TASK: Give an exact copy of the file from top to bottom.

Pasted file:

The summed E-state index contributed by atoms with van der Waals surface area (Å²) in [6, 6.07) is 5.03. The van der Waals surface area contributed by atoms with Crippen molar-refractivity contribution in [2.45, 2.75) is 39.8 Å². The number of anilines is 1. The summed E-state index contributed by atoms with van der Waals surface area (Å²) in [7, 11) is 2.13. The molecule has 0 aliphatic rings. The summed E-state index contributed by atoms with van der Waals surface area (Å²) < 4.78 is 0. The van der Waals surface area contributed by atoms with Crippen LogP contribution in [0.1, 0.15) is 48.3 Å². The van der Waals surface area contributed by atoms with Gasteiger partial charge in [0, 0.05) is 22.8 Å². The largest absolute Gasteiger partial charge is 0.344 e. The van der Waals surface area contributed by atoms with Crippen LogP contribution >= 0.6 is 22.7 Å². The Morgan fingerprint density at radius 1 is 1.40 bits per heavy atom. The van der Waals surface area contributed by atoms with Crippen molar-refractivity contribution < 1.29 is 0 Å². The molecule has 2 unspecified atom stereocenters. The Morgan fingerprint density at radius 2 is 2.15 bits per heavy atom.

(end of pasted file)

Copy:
The summed E-state index contributed by atoms with van der Waals surface area (Å²) in [6, 6.07) is 5.03. The van der Waals surface area contributed by atoms with Crippen molar-refractivity contribution in [2.45, 2.75) is 39.8 Å². The number of anilines is 1. The summed E-state index contributed by atoms with van der Waals surface area (Å²) in [7, 11) is 2.13. The molecule has 0 aliphatic rings. The summed E-state index contributed by atoms with van der Waals surface area (Å²) < 4.78 is 0. The van der Waals surface area contributed by atoms with Crippen LogP contribution in [0.1, 0.15) is 48.3 Å². The van der Waals surface area contributed by atoms with Gasteiger partial charge in [0, 0.05) is 22.8 Å². The largest absolute Gasteiger partial charge is 0.344 e. The van der Waals surface area contributed by atoms with Crippen LogP contribution >= 0.6 is 22.7 Å². The Morgan fingerprint density at radius 1 is 1.40 bits per heavy atom. The van der Waals surface area contributed by atoms with Crippen molar-refractivity contribution < 1.29 is 0 Å². The molecule has 2 unspecified atom stereocenters. The Morgan fingerprint density at radius 2 is 2.15 bits per heavy atom.